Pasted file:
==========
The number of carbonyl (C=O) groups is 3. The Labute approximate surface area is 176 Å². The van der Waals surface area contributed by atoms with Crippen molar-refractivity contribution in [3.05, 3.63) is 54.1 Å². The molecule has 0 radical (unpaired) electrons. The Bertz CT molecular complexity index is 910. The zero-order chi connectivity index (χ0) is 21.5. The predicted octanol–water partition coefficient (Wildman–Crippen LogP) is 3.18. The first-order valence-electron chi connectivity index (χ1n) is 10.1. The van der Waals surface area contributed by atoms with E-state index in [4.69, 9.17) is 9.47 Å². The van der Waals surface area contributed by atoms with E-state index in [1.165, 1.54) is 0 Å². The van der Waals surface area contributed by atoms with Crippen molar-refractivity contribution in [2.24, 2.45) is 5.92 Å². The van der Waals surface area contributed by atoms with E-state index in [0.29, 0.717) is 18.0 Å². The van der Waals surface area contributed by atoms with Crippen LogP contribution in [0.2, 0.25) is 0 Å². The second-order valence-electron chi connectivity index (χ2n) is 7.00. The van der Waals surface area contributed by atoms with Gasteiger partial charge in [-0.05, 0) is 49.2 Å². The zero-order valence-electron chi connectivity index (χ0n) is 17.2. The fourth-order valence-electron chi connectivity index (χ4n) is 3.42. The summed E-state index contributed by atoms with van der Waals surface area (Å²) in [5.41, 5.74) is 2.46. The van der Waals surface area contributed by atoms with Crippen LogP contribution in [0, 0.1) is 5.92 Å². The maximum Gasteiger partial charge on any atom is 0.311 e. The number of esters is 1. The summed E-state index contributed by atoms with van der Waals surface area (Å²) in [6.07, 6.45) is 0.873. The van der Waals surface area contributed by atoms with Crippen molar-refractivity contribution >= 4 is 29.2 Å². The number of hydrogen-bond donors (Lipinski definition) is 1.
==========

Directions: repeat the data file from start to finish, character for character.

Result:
The number of carbonyl (C=O) groups is 3. The Labute approximate surface area is 176 Å². The van der Waals surface area contributed by atoms with Crippen molar-refractivity contribution in [3.05, 3.63) is 54.1 Å². The molecule has 0 radical (unpaired) electrons. The Bertz CT molecular complexity index is 910. The zero-order chi connectivity index (χ0) is 21.5. The predicted octanol–water partition coefficient (Wildman–Crippen LogP) is 3.18. The first-order valence-electron chi connectivity index (χ1n) is 10.1. The van der Waals surface area contributed by atoms with E-state index in [4.69, 9.17) is 9.47 Å². The van der Waals surface area contributed by atoms with E-state index in [1.165, 1.54) is 0 Å². The van der Waals surface area contributed by atoms with Crippen molar-refractivity contribution in [2.24, 2.45) is 5.92 Å². The van der Waals surface area contributed by atoms with E-state index in [0.29, 0.717) is 18.0 Å². The van der Waals surface area contributed by atoms with Crippen LogP contribution in [0.2, 0.25) is 0 Å². The second-order valence-electron chi connectivity index (χ2n) is 7.00. The van der Waals surface area contributed by atoms with Gasteiger partial charge in [-0.05, 0) is 49.2 Å². The zero-order valence-electron chi connectivity index (χ0n) is 17.2. The fourth-order valence-electron chi connectivity index (χ4n) is 3.42. The summed E-state index contributed by atoms with van der Waals surface area (Å²) in [5.41, 5.74) is 2.46. The van der Waals surface area contributed by atoms with Crippen LogP contribution in [0, 0.1) is 5.92 Å². The maximum Gasteiger partial charge on any atom is 0.311 e. The number of esters is 1. The summed E-state index contributed by atoms with van der Waals surface area (Å²) in [6.07, 6.45) is 0.873. The van der Waals surface area contributed by atoms with Crippen molar-refractivity contribution >= 4 is 29.2 Å². The number of hydrogen-bond donors (Lipinski definition) is 1.